He credited St. Teresa for her unwavering devotion to St. Joseph. “In the development of the appreciation of St. Joseph in the Church, she was, in those Renaissance times, the major promoter of St. Joseph. That’s important — a doctor of the Church advanced the devotion to St. Joseph.”

 

Virtuous Help

St. Teresa also reminds us how St. Joseph helps us grow in holiness through devotion to him.

“I have never known anyone who was truly devoted to him and honored him by particular services who did not advance greatly in virtue, for he helps in a special way those souls who recommend themselves to him,” she said.

His great help is even more than asked for or expected, she explained: “I cannot call to mind that I have ever asked him at any time for anything which he has not granted; and I am filled with amazement when I consider the great favors which God hath given me through this blessed saint, the dangers from which he hath delivered me, both of body and of soul.”

St. Joseph certainly did so for the parishioners of St. Joseph Parish, now the Shrine of St. Joseph, in St. Louis (ShrineofStJoseph.org). In 1866, St. Louis suffered a major epidemic of cholera, and this parish alone held 20 funerals daily.

The pastor and parishioners solemnly vowed that if St. Joseph interceded for them so there would be no more cholera deaths in the parish, they would build a monument to him in thanksgiving, and they immediately collected donations for the memorial. From that day, not a single member from families taking the vow died of cholera.

Their monument in thanksgiving was a magnificent altar, with reredos, in their remodeled church that has a statue of St. Joseph and the Christ Child. Above them is the counsel: Ite ad Joseph (“Go to Joseph”). Called the “Altar of Answered Prayers,” it remains the church’s main altar.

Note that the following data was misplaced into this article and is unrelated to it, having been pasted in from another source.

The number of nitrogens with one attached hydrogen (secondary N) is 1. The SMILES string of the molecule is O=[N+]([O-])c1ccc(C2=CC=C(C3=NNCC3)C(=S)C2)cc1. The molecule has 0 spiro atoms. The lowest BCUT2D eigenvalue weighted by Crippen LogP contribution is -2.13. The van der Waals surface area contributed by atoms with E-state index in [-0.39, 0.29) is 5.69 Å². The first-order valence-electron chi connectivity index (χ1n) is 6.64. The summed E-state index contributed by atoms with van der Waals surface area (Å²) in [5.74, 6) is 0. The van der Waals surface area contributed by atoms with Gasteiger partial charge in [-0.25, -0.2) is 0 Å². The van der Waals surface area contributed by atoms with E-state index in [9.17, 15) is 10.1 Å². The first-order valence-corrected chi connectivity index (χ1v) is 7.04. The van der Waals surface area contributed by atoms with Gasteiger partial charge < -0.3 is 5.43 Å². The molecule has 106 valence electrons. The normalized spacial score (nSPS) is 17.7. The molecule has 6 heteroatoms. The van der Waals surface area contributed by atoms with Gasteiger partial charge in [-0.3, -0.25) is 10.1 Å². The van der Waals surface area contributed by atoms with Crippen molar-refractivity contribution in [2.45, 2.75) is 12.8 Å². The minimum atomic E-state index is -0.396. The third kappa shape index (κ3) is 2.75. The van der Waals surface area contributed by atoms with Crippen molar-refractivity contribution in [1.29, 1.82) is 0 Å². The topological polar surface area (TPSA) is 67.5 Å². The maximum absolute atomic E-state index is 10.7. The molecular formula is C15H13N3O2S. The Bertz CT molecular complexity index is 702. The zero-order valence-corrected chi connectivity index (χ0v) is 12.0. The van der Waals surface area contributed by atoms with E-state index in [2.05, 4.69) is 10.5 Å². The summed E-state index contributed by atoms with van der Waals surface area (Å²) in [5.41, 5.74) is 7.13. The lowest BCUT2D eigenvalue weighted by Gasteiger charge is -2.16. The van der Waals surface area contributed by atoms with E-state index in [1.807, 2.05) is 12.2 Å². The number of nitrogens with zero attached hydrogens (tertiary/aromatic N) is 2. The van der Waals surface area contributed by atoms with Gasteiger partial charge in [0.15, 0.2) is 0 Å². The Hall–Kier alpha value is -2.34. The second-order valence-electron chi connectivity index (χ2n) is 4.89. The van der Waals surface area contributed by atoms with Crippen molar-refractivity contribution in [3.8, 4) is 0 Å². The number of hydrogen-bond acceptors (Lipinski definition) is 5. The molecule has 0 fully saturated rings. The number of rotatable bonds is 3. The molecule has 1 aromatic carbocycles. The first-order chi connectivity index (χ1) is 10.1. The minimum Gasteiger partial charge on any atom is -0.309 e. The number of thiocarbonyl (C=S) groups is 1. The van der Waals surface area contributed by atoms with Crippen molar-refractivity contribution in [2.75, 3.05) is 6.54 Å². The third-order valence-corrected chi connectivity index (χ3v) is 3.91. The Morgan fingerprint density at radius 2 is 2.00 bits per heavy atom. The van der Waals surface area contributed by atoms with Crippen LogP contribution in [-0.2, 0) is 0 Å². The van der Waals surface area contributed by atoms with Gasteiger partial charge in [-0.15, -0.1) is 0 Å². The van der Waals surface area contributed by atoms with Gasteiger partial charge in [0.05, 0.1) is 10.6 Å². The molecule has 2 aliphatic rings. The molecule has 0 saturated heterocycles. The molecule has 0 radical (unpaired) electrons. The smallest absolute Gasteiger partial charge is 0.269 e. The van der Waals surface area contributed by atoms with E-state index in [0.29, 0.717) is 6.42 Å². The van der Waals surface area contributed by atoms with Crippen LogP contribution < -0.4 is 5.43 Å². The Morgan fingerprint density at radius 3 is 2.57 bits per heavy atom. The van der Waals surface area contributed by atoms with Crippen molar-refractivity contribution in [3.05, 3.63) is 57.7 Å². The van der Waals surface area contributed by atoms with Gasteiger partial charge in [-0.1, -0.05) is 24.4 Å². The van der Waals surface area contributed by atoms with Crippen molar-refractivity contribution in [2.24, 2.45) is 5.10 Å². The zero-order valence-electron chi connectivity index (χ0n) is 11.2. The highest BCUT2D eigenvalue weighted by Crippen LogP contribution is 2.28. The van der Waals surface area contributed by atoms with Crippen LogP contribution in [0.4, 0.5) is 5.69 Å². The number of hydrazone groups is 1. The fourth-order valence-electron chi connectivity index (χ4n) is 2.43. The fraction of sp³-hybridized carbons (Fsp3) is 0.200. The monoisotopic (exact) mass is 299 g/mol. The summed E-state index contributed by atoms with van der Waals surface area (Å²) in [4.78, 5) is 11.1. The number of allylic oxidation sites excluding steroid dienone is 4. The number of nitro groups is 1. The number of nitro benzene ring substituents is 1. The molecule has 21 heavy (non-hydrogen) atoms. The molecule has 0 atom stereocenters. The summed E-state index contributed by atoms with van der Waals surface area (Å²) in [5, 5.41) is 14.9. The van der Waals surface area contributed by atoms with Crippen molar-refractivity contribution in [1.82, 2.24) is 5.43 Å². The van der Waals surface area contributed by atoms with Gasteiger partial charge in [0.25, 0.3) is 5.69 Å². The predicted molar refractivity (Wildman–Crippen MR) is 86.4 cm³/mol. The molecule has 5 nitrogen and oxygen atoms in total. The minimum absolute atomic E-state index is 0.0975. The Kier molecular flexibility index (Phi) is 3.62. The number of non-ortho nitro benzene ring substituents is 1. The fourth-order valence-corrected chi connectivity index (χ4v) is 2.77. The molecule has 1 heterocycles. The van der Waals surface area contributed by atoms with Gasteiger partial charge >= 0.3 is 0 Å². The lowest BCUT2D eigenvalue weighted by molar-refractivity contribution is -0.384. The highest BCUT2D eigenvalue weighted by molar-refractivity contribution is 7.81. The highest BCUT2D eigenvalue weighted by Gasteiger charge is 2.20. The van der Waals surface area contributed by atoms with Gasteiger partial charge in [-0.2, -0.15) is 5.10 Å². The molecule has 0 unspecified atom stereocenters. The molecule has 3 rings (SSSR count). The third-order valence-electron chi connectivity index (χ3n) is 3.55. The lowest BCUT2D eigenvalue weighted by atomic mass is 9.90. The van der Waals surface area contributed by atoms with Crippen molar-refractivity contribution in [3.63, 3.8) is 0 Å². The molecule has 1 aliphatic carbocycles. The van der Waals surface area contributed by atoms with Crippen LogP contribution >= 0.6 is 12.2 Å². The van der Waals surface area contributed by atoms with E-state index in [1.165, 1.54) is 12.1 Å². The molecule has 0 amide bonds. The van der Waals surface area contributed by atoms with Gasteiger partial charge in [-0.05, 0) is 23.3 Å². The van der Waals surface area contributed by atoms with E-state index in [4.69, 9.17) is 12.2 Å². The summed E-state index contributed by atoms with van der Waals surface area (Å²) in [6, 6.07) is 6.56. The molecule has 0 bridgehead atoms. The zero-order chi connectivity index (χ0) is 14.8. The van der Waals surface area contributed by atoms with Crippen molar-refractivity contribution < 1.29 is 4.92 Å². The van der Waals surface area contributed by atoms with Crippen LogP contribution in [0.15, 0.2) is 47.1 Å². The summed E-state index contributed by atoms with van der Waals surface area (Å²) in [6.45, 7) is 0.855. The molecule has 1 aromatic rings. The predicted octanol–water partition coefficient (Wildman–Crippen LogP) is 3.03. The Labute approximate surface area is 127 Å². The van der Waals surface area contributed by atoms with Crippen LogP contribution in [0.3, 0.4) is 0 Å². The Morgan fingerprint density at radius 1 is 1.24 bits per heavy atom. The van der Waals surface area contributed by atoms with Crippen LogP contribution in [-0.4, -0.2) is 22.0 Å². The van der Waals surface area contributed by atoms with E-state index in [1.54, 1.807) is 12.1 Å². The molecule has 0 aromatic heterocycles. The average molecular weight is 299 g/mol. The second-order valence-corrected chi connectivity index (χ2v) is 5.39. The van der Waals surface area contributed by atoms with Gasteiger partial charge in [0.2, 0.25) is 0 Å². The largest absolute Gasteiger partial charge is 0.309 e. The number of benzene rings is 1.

Devotion to St. Joseph can help us get to know him better, too, including through devotion to his seven sorrows and his seven joys.

“It’s a summary of his life in devotional form,” Father Smolenski said. “That way, we get an idea of his life. Each sorrow is followed by a joy. It covers all we know about him in Scripture.”

He also emphasized the Joyful Mysteries of the Rosary because St. Joseph is present in all five.

 

Great Good

St. Teresa was unwavering in inspiring others to become devotees of St. Joseph.

“I have asked others to recommend themselves to St. Joseph, and they, too, know the same thing by experience,” she said.

And if they doubt her? “But I ask for the love of God that he who does not believe me will make the trial for himself — then he will find out by experience the great good that results from recommending oneself to this glorious patriarch and in being devoted to him,” she advised.

Father Smolenski summed up Teresa’s words and example for us, saying: “She is the promotor of unlimited trust and unlimited confidence in St. Joseph.”

In St. Joseph’s case, the doctor — the doctor of the Church, that is — has the right “prescription.”

St. Joseph, pray for us!

Joseph Pronechen is the

Register’s staff writer.